“Like the bud of a flower, change forces you to surrender to growth. It makes you vulnerable. It requires you to enlarge, expand and become bigger. Like the oxygen provided with each breath, we are denied its benefits until we relax and breathe in.” - Stella Payton
Spatial flexibility allows one to breathe. The light, the breeze, the coolness, the warmth, they follow you.
What is inside is outside, and what is outside in inside.
The pavilion attempts to offer occupation as a matter of choice rather than through predetermined fixed solutions.
Habitation occurs within a diaphragm of space.
Over time, it may well act as an educator for the understanding of place. Where the breeze comes from, how light tells time and what natural comfort feels like in differing time frames – minute to hour and day to year.
There is a real honesty in how one responses to the randomness of nature’s beauty.
It is an architecture opening the door to its surrounding context before drawing attention to itself.
Maybe, just maybe, the crown is removed from the head of materialism and gently handed to something more natural.
- Anthony Rigg
One Extension - Four Spaces - Six Combinations
Transportable buildings have been around for many years, their popularity as a model for housing tends to emerge in waves generally surrounding economic and environmentally challenging times.
However, Australia has not suffered much when compared to other nations. Unfortunately, this reality produces other sorts of problems namely idleness and contentment.
Where other continents are forced out of necessity to look at optimising their living arrangements, as a general public, we have become somewhat lazy in our willingness to adopt efficient new sustainable modes of habitation. 97% of all housing stock in Australia is made up of ‘project homes’ that are incredibly unsustainable to build and run consuming vast amounts of natural resources and energy.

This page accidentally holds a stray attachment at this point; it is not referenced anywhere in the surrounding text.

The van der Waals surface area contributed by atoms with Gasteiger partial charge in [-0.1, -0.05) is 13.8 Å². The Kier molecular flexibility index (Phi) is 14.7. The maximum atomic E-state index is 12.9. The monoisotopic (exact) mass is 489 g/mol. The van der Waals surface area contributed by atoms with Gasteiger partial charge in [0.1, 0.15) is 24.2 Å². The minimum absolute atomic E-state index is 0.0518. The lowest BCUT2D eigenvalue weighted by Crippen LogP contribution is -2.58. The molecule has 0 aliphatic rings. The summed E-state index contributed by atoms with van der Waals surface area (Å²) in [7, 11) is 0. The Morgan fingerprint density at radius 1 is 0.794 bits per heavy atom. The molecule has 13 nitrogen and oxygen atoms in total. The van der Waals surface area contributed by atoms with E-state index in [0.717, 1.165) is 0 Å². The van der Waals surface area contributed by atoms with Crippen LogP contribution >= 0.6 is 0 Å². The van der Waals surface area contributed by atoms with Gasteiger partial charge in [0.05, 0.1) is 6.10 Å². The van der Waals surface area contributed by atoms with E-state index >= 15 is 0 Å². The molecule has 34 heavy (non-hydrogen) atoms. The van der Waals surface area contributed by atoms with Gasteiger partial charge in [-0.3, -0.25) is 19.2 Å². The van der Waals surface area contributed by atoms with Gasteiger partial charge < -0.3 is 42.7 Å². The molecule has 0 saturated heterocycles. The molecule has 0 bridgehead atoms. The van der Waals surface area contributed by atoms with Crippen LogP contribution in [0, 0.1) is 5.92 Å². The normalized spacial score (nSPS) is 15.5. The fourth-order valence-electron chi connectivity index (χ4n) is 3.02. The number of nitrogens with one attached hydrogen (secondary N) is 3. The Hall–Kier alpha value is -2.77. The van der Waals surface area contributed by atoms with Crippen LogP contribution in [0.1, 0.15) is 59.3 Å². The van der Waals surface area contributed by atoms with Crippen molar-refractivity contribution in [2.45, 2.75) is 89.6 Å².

Our pavilion design attempts to address a number of these issues through looking at space as being extendable and versatile. i.e. The flexibility of habitation adjusted due to natures day-to-day offerings.
The design concept draws inspiration from the humble Russian Matryoshka Doll that continually reveals a smaller version of itself when opened. Our building, like the toy, makes sense from a transportable perspective as four units can be moved at any one time.
In Australia, we are able to move a modular structure without lead-car support if the buildings’ size is under 12m long x 3.5m wide x 3.5m high, four compressed units fit easily into these dimensions. Once set in place a single unit can achieve 6 different combinations of indoor / outdoor configuration. For example the bedroom converts from a secure internal room to an external day-bed, or the living space extends into an external courtyard. The ability to adjust the building depending on the weather allows for sensory living. This coupled with the integration of reuse building material paves the way for an environmentally conscious building that anticipates the memorable moment in each individual environment.